For anyone working in the correctional industry, it is imperative that you take it upon yourself, going above and beyond in safeguarding your personally identifying information.

How and Why We Discovered the Breach

The vpnMentor research team discovered the breach in Jailcore’s database as part of a huge web mapping project. Our researchers use port scanning to examine particular IP blocks and test open holes in systems for weaknesses. They examine each hole for data being leaked.

When they find a data breach, they use expert techniques to verify the database’s identity. We then alert the company to the breach. If possible, we will also alert those affected by the breach.

We were able to access Jailcore’s S3 bucket because it was completely unsecured and unencrypted. Using a web browser, the team could access all files hosted on the database.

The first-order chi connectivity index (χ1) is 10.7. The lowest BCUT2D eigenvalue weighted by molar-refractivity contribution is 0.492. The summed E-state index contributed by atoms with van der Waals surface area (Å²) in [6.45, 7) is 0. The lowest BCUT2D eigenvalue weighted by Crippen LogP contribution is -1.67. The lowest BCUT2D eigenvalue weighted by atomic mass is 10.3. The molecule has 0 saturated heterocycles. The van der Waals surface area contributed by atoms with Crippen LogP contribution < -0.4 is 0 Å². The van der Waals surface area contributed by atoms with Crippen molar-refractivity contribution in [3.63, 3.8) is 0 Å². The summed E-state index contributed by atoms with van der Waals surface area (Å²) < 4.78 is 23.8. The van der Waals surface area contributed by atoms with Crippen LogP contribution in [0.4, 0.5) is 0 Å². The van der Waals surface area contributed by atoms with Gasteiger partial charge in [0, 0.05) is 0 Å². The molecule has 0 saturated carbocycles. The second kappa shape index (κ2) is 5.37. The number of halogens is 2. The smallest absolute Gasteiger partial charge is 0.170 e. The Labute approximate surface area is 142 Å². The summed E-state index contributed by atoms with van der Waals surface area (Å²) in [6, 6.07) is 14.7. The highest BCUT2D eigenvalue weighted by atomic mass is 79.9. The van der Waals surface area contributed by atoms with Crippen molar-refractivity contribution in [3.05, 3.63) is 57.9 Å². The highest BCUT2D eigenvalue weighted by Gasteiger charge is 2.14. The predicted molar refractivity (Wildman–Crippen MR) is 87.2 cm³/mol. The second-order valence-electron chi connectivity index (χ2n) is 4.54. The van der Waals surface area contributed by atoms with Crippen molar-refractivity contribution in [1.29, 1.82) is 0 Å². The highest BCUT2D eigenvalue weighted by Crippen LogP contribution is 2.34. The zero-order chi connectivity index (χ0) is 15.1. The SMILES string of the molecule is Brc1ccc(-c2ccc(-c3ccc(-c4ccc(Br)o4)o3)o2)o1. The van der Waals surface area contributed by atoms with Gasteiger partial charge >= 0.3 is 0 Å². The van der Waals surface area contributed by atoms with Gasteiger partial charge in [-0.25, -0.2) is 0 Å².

The purpose of this web mapping project is to help make the internet safer for all users. As ethical hackers, we’re obliged to inform a company when we discover flaws in their online security.

However, these ethics also mean we also carry a responsibility to the public. This is especially true when the companies data breach contains such a huge amount of private and sensitive information.

About Us and Previous Reports

vpnMentor is the world’s largest VPN review website. Our research lab is a pro bono service that strives to help the online community defend itself against cyber threats while educating organizations on protecting their users’ data.